Work disability rates are high among people with rheumatic and musculoskeletal conditions. Effective disability preventive programs are needed. We examined the efficacy of a modified vocational rehabilitation approach delivered by trained occupational therapists and physical therapists on work limitation and work loss over 2 years among people with rheumatic and musculoskeletal conditions.Methods
Eligibility criteria for this single‐blind, parallel‐arm randomized trial included ages 21–65 years, 15 or more hours/week employment, a self‐reported doctor‐diagnosed rheumatic or musculoskeletal condition, and concern about staying employed. The intervention consisted of a 1.5‐hour meeting, an action plan, written materials on employment supports, and telephone calls at 3 weeks and 3 months. Control group participants received the written materials. The primary outcome was the Work Limitations Questionnaire (WLQ) output job demand subscale. The secondary outcome was work loss. Intent‐to‐treat analyses were performed.Results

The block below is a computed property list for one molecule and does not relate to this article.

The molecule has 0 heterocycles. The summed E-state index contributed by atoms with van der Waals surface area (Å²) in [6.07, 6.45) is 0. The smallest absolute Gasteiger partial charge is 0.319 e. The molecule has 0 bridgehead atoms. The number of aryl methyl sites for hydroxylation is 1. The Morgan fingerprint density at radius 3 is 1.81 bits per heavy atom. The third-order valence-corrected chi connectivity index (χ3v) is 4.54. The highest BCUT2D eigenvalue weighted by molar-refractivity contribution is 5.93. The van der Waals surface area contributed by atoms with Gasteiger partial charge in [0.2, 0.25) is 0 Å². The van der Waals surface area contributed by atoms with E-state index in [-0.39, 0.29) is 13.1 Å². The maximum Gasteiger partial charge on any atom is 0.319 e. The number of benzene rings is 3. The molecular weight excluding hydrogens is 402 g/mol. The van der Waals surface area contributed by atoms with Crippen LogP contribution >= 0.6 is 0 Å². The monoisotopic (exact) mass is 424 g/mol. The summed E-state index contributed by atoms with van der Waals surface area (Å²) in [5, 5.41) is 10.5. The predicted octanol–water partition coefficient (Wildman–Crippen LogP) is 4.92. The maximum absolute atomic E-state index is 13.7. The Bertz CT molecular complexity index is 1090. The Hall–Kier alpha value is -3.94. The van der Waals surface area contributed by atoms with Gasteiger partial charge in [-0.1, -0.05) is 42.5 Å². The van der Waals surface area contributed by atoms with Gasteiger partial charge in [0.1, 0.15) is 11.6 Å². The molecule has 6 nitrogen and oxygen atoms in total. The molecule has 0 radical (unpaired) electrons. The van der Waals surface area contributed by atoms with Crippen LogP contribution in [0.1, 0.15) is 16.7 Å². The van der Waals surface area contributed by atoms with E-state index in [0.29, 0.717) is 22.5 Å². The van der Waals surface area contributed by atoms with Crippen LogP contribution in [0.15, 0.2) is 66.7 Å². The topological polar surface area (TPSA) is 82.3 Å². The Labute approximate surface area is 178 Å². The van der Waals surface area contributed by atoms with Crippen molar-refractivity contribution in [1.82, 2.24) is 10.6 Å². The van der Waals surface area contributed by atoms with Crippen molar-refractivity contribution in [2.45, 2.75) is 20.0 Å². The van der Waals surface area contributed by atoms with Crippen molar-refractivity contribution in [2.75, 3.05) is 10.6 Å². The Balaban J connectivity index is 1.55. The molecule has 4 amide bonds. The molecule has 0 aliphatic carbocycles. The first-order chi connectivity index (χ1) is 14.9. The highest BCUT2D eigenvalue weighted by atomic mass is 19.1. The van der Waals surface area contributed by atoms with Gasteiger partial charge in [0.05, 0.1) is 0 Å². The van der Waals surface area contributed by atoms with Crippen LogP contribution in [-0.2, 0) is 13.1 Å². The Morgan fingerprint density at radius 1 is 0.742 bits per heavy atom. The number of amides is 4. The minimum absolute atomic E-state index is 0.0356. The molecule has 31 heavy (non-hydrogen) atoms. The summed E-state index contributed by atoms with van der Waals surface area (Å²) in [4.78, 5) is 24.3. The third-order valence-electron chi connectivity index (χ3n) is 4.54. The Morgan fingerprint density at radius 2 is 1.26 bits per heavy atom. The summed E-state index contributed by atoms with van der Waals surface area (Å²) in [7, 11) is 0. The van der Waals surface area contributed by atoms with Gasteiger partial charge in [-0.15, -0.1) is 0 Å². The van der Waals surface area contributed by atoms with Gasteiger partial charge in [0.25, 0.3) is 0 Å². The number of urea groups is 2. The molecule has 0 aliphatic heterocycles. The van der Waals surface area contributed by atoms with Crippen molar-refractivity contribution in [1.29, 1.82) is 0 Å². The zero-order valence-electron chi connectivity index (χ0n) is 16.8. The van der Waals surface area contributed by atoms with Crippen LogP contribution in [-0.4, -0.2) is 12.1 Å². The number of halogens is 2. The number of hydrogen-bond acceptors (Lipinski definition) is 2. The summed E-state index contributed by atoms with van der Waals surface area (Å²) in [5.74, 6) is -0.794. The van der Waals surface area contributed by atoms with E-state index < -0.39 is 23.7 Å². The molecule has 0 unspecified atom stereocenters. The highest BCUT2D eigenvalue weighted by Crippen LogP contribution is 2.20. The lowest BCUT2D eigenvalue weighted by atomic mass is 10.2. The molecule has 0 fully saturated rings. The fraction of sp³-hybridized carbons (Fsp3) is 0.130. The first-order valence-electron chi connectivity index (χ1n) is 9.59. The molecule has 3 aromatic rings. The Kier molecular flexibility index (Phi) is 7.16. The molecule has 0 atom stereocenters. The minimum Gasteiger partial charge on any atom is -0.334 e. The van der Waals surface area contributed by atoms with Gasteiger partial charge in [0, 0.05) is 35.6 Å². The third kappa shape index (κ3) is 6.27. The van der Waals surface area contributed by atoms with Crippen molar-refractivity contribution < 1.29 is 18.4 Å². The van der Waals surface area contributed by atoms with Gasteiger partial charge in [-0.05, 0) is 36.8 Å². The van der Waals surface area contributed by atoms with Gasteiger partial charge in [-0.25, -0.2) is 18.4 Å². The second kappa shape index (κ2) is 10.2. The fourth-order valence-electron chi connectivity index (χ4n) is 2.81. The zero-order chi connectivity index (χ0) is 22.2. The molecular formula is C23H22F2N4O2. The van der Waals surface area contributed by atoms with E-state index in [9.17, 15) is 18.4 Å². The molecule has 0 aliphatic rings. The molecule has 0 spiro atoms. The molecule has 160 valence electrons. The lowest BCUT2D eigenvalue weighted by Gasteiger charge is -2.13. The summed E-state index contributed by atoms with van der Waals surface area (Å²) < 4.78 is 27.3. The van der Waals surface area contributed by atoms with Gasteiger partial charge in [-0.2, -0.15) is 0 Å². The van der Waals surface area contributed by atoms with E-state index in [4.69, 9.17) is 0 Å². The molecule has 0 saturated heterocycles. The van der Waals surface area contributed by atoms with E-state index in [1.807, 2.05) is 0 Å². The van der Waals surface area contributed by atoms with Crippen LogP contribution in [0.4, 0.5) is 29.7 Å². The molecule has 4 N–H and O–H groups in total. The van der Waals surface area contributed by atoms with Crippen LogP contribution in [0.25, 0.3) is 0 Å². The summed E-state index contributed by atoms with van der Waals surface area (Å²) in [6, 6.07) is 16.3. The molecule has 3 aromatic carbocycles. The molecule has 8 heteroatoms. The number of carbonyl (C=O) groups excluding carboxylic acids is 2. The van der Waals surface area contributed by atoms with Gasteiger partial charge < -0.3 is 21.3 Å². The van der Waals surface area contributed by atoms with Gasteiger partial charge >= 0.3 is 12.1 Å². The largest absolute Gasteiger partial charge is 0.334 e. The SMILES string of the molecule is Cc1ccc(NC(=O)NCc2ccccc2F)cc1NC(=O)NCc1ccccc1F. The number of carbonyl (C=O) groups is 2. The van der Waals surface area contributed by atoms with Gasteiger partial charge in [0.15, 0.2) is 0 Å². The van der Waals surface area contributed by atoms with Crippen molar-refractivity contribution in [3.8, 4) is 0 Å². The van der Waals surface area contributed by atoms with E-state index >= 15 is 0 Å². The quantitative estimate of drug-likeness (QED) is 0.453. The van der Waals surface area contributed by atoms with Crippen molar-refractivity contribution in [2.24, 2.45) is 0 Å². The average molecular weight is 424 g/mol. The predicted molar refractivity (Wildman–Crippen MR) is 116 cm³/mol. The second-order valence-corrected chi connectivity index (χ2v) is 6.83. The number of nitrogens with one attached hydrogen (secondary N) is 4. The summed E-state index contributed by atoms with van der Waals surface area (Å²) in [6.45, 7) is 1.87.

Between October 2011 and January 2014, 652 individuals were assessed for eligibility. A total of 287 participants were randomized: 143 intervention and 144 control participants. In total, 264 participants (92%) completed 2‐year data collection. There was no difference in the mean ± SD WLQ change scores from baseline to 2‐year followup (−8.6 ± 1.9 intervention versus −8.3 ± 2.2 control; P = 0.93). Of the 36 participants who experienced permanent work loss at 2 years, 11 (8%) were intervention participants and 25 (18%) control participants (P = 0.03).Conclusion
The intervention did not have an effect on work limitations but reduced work loss. The intervention can be delivered by trained rehabilitation therapists.